Cover finalFrom the moment the old steam boat chugged out of the bay and down the canal to the open sea, Maud was bowled over by the beauty of the Stockholm archipelago. They passed island after island, some small and quite barren, others covered by forest and some with a mixture of woods and meadows. The houses, mostly by the shores, were without exception made of wood, painted bright colours and adorned with verandas decorated with intricate fretwork. The smooth granite rocks were a mixture of pink and grey and sloped gently into the blue sea. There were sailing boats everywhere and the people on the boats waved as they passed.

And then later, as she comes to the family summerhouse and her first morning:

She’d woken up early this morning and lay listening to the birdsong and the waves lapping against the rocks until the sun made the room too hot for comfort. She got up, tiptoed downstairs and out through the heavy wooden front door. She padded down the path to the cove, pulled off her nightgown and slipped into the water, gasping at first, but then slowly getting used to the cold. The water felt soft and soapy against her skin, and she floated there, looking up at the blue sky and the few tiny clouds drifting across it. A seagull glided past, tilting its head, staring at her curiously as if it thought she might be some strange sea-monster.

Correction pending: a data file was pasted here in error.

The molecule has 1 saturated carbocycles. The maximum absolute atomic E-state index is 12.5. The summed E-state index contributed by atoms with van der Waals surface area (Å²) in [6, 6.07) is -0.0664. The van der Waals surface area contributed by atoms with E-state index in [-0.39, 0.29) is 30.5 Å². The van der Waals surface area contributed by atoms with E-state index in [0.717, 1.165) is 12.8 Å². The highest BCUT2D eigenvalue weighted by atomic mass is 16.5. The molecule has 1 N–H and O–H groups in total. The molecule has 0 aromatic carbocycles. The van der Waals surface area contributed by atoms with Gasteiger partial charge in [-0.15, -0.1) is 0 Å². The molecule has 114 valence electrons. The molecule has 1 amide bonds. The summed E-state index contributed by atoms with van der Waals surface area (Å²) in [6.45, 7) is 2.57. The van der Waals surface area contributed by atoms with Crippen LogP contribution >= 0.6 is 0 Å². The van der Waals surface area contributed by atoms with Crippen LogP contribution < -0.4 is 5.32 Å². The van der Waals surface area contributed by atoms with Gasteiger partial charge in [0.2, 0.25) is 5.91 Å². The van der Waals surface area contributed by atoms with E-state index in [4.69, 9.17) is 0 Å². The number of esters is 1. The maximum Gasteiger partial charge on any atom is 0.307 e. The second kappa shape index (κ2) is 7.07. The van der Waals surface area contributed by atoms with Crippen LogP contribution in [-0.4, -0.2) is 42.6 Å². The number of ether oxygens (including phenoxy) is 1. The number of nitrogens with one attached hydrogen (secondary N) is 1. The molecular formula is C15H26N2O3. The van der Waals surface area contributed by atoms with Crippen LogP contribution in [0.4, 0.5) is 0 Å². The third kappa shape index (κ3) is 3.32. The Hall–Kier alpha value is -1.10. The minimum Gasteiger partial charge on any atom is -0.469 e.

When the cold started to numb her limbs, Maud got out of the water and sat on the warm rock, polished to silky smoothness during the ice age, and let the sun dry her. She was surprised at how carefree and safe she felt, sitting all alone, naked on a rock, but there was a feeling of total solitude here, as if the whole world was asleep and the bay and the sea and the rocks were, at this moment, hers and hers alone.

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28 November Annie Seaton
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7 Comments (+add yours?)

  1. Maureen Fisher
    Dec 16, 2013 @ 22:41:25

    Your post made me want to hop on a plane and visit Sweden. I had no idea Stockholm was a city built on islands.

    Reply

  2. Chanpreet
    Dec 16, 2013 @ 22:48:05

    I didn’t know Stockholm was built on islands either! Those are some beautiful pictures. There are pictures of me as a baby on some coast with my parents but we didn’t really visit the ocean or beaches on vacations. 😦

    Reply

  3. Shirley Wine (@ShirleyWine1)
    Dec 16, 2013 @ 22:59:30

    I never knew Stockholm was built on islands either! Wow I loved your excerpts.

    Reply

  4. Annie Seaton
    Dec 17, 2013 @ 03:54:27

    I visited Denmark a few years ago and Scandinavia was nothing like I had imagined. Flat, lots of islands and water but oh so beautiful!

    Reply

  5. Sherry Gloag
    Dec 17, 2013 @ 11:29:12

    Like the others, I had no idea Stockhlom was made up of so many islands, and I love the pic. I’ve already downloaded your gift of Swedish For Beginners and enjoyed the little bit I’ve already explored.

    Reply